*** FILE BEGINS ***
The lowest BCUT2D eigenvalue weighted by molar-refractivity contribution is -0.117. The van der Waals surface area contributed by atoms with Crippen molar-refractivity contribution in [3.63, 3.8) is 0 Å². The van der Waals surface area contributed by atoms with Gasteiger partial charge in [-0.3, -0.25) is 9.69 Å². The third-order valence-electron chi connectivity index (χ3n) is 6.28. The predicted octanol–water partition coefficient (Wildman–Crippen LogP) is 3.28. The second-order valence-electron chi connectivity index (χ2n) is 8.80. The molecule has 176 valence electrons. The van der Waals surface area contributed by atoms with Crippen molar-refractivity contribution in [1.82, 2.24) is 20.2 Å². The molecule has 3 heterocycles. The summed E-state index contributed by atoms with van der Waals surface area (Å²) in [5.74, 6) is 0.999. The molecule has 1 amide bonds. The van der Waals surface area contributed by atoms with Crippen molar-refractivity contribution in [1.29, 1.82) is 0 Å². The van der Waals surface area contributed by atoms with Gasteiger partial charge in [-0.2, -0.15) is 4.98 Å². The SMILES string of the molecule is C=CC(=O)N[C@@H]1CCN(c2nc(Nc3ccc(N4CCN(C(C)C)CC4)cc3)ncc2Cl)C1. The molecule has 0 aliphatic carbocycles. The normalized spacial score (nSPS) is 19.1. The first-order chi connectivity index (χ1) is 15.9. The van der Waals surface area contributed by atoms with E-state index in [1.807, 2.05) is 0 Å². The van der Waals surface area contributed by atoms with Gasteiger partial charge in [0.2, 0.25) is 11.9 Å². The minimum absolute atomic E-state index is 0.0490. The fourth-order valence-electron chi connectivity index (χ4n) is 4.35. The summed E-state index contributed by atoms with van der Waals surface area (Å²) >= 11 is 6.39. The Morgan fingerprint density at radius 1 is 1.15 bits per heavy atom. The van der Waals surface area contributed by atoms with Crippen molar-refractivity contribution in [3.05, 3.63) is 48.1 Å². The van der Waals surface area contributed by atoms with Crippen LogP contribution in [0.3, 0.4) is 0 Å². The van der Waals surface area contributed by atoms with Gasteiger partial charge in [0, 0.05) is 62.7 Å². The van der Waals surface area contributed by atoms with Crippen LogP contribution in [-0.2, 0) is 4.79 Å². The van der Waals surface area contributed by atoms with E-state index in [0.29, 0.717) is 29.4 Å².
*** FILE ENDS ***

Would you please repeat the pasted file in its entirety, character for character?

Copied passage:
The lowest BCUT2D eigenvalue weighted by molar-refractivity contribution is -0.117. The van der Waals surface area contributed by atoms with Crippen molar-refractivity contribution in [3.63, 3.8) is 0 Å². The van der Waals surface area contributed by atoms with Gasteiger partial charge in [-0.3, -0.25) is 9.69 Å². The third-order valence-electron chi connectivity index (χ3n) is 6.28. The predicted octanol–water partition coefficient (Wildman–Crippen LogP) is 3.28. The second-order valence-electron chi connectivity index (χ2n) is 8.80. The molecule has 176 valence electrons. The van der Waals surface area contributed by atoms with Crippen molar-refractivity contribution in [1.82, 2.24) is 20.2 Å². The molecule has 3 heterocycles. The summed E-state index contributed by atoms with van der Waals surface area (Å²) in [5.74, 6) is 0.999. The molecule has 1 amide bonds. The van der Waals surface area contributed by atoms with Crippen molar-refractivity contribution in [1.29, 1.82) is 0 Å². The van der Waals surface area contributed by atoms with Gasteiger partial charge in [-0.2, -0.15) is 4.98 Å². The SMILES string of the molecule is C=CC(=O)N[C@@H]1CCN(c2nc(Nc3ccc(N4CCN(C(C)C)CC4)cc3)ncc2Cl)C1. The molecule has 0 aliphatic carbocycles. The normalized spacial score (nSPS) is 19.1. The first-order chi connectivity index (χ1) is 15.9. The van der Waals surface area contributed by atoms with E-state index in [1.807, 2.05) is 0 Å². The van der Waals surface area contributed by atoms with Gasteiger partial charge in [0.2, 0.25) is 11.9 Å². The minimum absolute atomic E-state index is 0.0490. The fourth-order valence-electron chi connectivity index (χ4n) is 4.35. The summed E-state index contributed by atoms with van der Waals surface area (Å²) >= 11 is 6.39. The Morgan fingerprint density at radius 1 is 1.15 bits per heavy atom. The van der Waals surface area contributed by atoms with Crippen molar-refractivity contribution in [3.05, 3.63) is 48.1 Å². The van der Waals surface area contributed by atoms with Crippen LogP contribution in [0.3, 0.4) is 0 Å². The van der Waals surface area contributed by atoms with Gasteiger partial charge in [0, 0.05) is 62.7 Å². The van der Waals surface area contributed by atoms with Crippen LogP contribution in [-0.2, 0) is 4.79 Å². The van der Waals surface area contributed by atoms with E-state index in [0.29, 0.717) is 29.4 Å².